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Whatcom County Family Law Attorney

How do I file for divorce in Whatcom County? 

Unlike many counties, such as King and Snohomish, e-filing is not (yet) available in Whatcom County.

You may file your initial divorce pleadings (summons and petition for dissolution) in one of three (3) ways.  You may deliver your documents in-person to the clerk's office, hire a process server, or mail them to the clerk's office. 

You must address all documents to Whatcom County Superior Court Clerk, 311 Grand Avenue, Suite 301, Bellingham, WA 98225.

Upon receiving your summons and divorce petition, the court will enter automatic temporary orders.  As part of these orders, you and your spouse cannot transfer or dispose of any of your marital property and bank accounts.  These temporary orders remain in effect until the court enters final orders after trial, or you and your spouse / other parent settle the case beforehand.

How much does it cost to file for divorce? 

As with most counties in Washington, the filing fee in Whatcom County is $314.  This does not include the costs of serving your spouse, and attorney's fees. 

Can you electronically file documents in Whatcom County?

Unfortunately, no. 

What happens after I file for divorce? 

First, you must serve the divorce papers on your spouse, if you have not done so already.  (I recommend you serve before you file.  Filing is easier.  Serving can be more challenging).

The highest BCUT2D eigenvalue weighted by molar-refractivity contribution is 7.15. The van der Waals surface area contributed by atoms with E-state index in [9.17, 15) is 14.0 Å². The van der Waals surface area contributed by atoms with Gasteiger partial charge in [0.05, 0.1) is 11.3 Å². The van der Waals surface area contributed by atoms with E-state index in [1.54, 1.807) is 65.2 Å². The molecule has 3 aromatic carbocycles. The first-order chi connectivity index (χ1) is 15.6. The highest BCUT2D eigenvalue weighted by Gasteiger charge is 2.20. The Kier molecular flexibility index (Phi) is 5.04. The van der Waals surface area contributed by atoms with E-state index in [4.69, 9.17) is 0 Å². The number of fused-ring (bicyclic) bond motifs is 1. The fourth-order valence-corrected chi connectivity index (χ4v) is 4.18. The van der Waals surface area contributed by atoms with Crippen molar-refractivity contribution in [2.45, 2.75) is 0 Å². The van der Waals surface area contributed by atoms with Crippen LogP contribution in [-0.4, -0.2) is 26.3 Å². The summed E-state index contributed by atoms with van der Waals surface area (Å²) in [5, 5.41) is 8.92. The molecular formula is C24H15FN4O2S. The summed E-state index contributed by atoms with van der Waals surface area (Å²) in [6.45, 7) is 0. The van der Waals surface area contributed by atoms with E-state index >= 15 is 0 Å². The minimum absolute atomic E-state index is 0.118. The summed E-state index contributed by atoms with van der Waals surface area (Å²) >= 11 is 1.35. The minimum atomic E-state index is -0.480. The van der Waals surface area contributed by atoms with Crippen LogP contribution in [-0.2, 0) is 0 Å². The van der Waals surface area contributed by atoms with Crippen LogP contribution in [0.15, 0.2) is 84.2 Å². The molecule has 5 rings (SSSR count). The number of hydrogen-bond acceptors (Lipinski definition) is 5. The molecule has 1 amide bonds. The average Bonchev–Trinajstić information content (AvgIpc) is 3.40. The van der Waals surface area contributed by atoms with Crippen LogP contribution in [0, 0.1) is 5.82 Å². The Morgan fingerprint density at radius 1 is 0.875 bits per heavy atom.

You should then register for a parenting seminar, if minor children are involved.  Under the superior court's local family law rules, you have to register for a seminar within 30 days after you have hired a lawyer or filed some type of pleading in the case (i.e. a response to the petition).  Upon registering, you then have 60 days to attend the seminar. 

Failure to attend the seminar can subject you to contempt. 

Within 30 days of beginning the case, you will also have to complete, file, and serve on your spouse a financial declaration, which lays out your finances in detail.  You will also have to provide your spouse with supporting documents, such as credit card statements, bank statements, retirement accounts, and investment-related information (if applicable). 

Then, after you attend the mandatory parenting seminar, you have to file and serve a proposed parenting plan within 14 days.  In this proposal, you recommend which parent should get full physical or legal custody, and you address all other parenting-related issues, such as vacation time, holiday schedule, and domestic and international travel conditions. 

Can I appear for court remotely?


In Whatcom County, you can appear remotely via Zoom for all family law hearings, unless the court specifically requires in-person appearance. 

Even then, however, you can file a motion to appear remotely if good cause exists.  You are sick, for instance, or you are out of town.

When will my trial take place?

The clerk's office will not assign you a trial date when you file for divorce.  To get a trial date, you will file a notice of trial setting with the clerk's office, which prompts the clerk to schedule a trial date.

Once a trial date is scheduled, you will have to comply with other pretrial deadlines.

Do we have to engage in mediation before trial?


In this respect, Whatcom County is similar to most counties.  You and your spouse / other parent must hire a mediator, request a court-appointed mediator, or engage in some sort of arbitration service before you can get a trial date.

The only exception if there is an active no-contact order or protection order between the two of you.  Also, if the court has already determined that one of you has committed domestic violence, then the court will waive the mediation requirement.